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P-Bass vs. Hot-rodded P-Bass

Discussion in 'Basses [BG]' started by rabid_granny, Feb 10, 2002.

  1. I was visiting a local music store and they had this used hot-rodded P-bass for sale, eh? So I asked them what was the story behind it and they said the previous owner bought it but wanted a pure Precision sound so after only a few months, he sold it back and bought a Precision.

    Question: Why would someone want to sell a Hot-rodded Precision and buy a Precision?

    When I played it, it sounded exactly like a Precision, except that you could add a Jazz bridge tone (and the annoying hum), if you wanted. But you could turn off that pickup.

    Why? It seems like an upgraded Precision? Can anyone offer insight?
  2. Passive pickups are very sensitive to impedance loading which changes the tone and character of the pickups. There are impedance loading issues with a passive P+J that are not present with a P-only design. It is said that a pure P tone cannot be achieved from a P+J passive setup while the J pickup and/or additional controls are present in the circuit.

    This can be circumvented by installing additional switching that isolates the P pickup from a blend control and/or the J pickup. My drawing below shows a P+J circuit where two volume controls and a single tone control can be entirely switched in or out of the circuit. The player can go directly from the pickup to the jack, if desired. The volume and tone controls are push/pull types that include or bypass the pot in the circuit.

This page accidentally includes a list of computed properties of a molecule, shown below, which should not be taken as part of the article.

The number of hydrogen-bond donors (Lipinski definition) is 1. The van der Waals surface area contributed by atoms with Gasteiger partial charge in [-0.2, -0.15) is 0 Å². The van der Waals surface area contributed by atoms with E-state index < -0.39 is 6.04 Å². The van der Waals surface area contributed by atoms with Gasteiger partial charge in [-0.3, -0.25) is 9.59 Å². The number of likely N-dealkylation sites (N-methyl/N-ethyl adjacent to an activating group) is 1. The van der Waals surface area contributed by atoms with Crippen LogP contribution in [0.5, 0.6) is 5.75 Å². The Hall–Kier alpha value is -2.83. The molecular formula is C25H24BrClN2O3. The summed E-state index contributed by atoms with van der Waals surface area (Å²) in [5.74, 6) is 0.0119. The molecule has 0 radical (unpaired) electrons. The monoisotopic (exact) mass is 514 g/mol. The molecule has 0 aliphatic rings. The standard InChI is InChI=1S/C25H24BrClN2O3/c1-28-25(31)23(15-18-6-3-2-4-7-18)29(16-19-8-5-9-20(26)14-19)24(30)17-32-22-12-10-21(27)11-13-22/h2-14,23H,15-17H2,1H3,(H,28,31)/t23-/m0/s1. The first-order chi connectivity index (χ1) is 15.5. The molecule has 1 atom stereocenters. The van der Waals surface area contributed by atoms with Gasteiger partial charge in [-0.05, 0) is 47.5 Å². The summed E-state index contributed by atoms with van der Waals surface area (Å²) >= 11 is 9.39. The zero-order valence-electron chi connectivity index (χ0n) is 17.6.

Link to Passive Switching

    Another solution is using an active preamp such as the J-Retro or U-Retro that isolates each pickup to its own preamp channel so there is no impedance loading.
  3. lo-end


    Jun 15, 2001
    Not to mention the fact that a Hot-Rodded P doesn't look the same as a regular Precision Bass. :D
  4. DaveB


    Mar 29, 2000
    Toronto Ontario
    My problem with any P/J configuration is that it "approximates" the Precision and the Jazz but it doesn't "nail" either one.So if you're looking for tone flexibility and you like the P/J tone for what it is then that's fine. But if you're looking for real P or J tone then buy a real P or J.
  5. I've been asking the same tone question on the Dude Pit, and all the P/J owners over there say the same thing: it does NOT nail the vintage J tone. They seem to agree that it gets very close to either a P or J tone, but nails neither.

    I suspect the P portion is due to the passive switching mentioned above, and can be cured with bypass switches. The vintage J tone is probably impossible because the P construction is fundamentally different from a J neck pickup.
  6. One thing a P + J setup can do that a P or J can't is get the P + J sound. That is a pretty interesting sound in itself. I'm building a Hot Rodded P out of Warmoth parts and it's the blended sound that I'm looking forward to.
  7. Jeff Moote

    Jeff Moote Supporting Member

    Oct 11, 2001
    Beamsville, ON, Canada
    Yeah, I like the P/J tone for a good slap tone... but that hum from the J... Hmm maybe P's and J's are better on their own. I say take each for what they are, and use either the J or a non-Fender for your slappity-slap needs :)